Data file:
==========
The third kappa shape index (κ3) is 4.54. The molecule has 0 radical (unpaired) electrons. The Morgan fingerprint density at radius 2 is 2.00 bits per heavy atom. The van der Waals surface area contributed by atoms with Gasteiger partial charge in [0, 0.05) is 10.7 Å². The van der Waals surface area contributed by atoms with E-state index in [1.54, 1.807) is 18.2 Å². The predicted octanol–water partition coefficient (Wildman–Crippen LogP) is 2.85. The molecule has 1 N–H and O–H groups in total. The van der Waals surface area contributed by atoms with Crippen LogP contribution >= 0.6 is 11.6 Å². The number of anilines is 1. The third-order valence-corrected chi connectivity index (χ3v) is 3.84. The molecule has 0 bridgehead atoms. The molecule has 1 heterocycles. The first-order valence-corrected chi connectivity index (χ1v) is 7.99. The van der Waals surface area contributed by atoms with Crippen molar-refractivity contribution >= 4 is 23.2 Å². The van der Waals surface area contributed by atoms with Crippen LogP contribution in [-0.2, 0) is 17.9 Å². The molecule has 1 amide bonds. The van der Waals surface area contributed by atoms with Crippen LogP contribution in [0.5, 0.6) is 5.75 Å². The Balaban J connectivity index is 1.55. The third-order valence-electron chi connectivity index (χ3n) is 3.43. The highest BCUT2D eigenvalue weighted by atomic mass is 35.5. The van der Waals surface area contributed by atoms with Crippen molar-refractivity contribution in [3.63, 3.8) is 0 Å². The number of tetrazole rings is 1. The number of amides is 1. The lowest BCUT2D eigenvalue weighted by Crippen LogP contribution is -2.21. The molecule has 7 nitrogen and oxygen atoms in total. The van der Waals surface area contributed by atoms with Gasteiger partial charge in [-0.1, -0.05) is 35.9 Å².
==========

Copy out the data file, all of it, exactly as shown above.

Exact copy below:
The third kappa shape index (κ3) is 4.54. The molecule has 0 radical (unpaired) electrons. The Morgan fingerprint density at radius 2 is 2.00 bits per heavy atom. The van der Waals surface area contributed by atoms with Gasteiger partial charge in [0, 0.05) is 10.7 Å². The van der Waals surface area contributed by atoms with E-state index in [1.54, 1.807) is 18.2 Å². The predicted octanol–water partition coefficient (Wildman–Crippen LogP) is 2.85. The molecule has 1 N–H and O–H groups in total. The van der Waals surface area contributed by atoms with Crippen LogP contribution >= 0.6 is 11.6 Å². The number of anilines is 1. The third-order valence-corrected chi connectivity index (χ3v) is 3.84. The molecule has 0 bridgehead atoms. The molecule has 1 heterocycles. The first-order valence-corrected chi connectivity index (χ1v) is 7.99. The van der Waals surface area contributed by atoms with Crippen molar-refractivity contribution >= 4 is 23.2 Å². The van der Waals surface area contributed by atoms with Crippen LogP contribution in [-0.2, 0) is 17.9 Å². The molecule has 1 amide bonds. The van der Waals surface area contributed by atoms with Crippen LogP contribution in [0.5, 0.6) is 5.75 Å². The Balaban J connectivity index is 1.55. The third-order valence-electron chi connectivity index (χ3n) is 3.43. The highest BCUT2D eigenvalue weighted by atomic mass is 35.5. The van der Waals surface area contributed by atoms with Crippen molar-refractivity contribution in [3.63, 3.8) is 0 Å². The number of tetrazole rings is 1. The number of amides is 1. The lowest BCUT2D eigenvalue weighted by Crippen LogP contribution is -2.21. The molecule has 7 nitrogen and oxygen atoms in total. The van der Waals surface area contributed by atoms with Gasteiger partial charge in [-0.1, -0.05) is 35.9 Å².